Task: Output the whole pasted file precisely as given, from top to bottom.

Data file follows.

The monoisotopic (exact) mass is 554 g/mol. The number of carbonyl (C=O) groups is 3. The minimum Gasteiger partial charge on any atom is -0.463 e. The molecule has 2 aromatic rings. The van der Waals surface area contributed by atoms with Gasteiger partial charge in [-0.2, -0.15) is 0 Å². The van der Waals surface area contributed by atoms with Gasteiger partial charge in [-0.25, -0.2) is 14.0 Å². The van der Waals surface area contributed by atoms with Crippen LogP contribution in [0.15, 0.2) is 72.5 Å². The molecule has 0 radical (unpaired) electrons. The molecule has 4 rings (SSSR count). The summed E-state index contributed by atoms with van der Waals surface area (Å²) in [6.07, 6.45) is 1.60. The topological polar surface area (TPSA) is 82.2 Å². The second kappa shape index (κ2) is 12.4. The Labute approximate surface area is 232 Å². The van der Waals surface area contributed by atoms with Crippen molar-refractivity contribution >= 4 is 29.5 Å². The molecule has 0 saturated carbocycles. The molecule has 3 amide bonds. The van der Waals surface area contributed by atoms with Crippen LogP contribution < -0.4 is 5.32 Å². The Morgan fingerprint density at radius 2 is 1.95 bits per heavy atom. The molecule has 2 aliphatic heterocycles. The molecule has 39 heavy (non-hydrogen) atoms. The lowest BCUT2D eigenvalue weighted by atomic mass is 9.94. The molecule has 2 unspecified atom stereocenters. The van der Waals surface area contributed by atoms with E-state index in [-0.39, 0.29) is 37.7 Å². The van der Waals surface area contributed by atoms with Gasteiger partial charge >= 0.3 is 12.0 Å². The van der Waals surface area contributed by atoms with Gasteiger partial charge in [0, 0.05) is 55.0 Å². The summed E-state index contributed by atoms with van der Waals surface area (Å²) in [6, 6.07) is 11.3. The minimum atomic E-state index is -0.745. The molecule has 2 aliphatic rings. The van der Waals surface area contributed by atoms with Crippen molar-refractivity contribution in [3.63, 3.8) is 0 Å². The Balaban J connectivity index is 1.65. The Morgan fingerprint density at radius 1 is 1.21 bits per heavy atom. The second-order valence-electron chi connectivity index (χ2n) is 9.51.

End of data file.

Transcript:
The monoisotopic (exact) mass is 554 g/mol. The number of carbonyl (C=O) groups is 3. The minimum Gasteiger partial charge on any atom is -0.463 e. The molecule has 2 aromatic rings. The van der Waals surface area contributed by atoms with Gasteiger partial charge in [-0.2, -0.15) is 0 Å². The van der Waals surface area contributed by atoms with Gasteiger partial charge in [-0.25, -0.2) is 14.0 Å². The van der Waals surface area contributed by atoms with Crippen LogP contribution in [0.15, 0.2) is 72.5 Å². The molecule has 0 radical (unpaired) electrons. The molecule has 4 rings (SSSR count). The summed E-state index contributed by atoms with van der Waals surface area (Å²) in [6.07, 6.45) is 1.60. The topological polar surface area (TPSA) is 82.2 Å². The second kappa shape index (κ2) is 12.4. The Labute approximate surface area is 232 Å². The van der Waals surface area contributed by atoms with Crippen molar-refractivity contribution >= 4 is 29.5 Å². The molecule has 0 saturated carbocycles. The molecule has 3 amide bonds. The van der Waals surface area contributed by atoms with Crippen LogP contribution < -0.4 is 5.32 Å². The Morgan fingerprint density at radius 2 is 1.95 bits per heavy atom. The molecule has 2 aliphatic heterocycles. The molecule has 39 heavy (non-hydrogen) atoms. The lowest BCUT2D eigenvalue weighted by atomic mass is 9.94. The molecule has 2 unspecified atom stereocenters. The van der Waals surface area contributed by atoms with E-state index in [-0.39, 0.29) is 37.7 Å². The van der Waals surface area contributed by atoms with Gasteiger partial charge >= 0.3 is 12.0 Å². The van der Waals surface area contributed by atoms with Gasteiger partial charge in [0, 0.05) is 55.0 Å². The summed E-state index contributed by atoms with van der Waals surface area (Å²) in [6, 6.07) is 11.3. The minimum atomic E-state index is -0.745. The molecule has 2 aliphatic rings. The van der Waals surface area contributed by atoms with Crippen molar-refractivity contribution in [3.63, 3.8) is 0 Å². The Balaban J connectivity index is 1.65. The Morgan fingerprint density at radius 1 is 1.21 bits per heavy atom. The second-order valence-electron chi connectivity index (χ2n) is 9.51.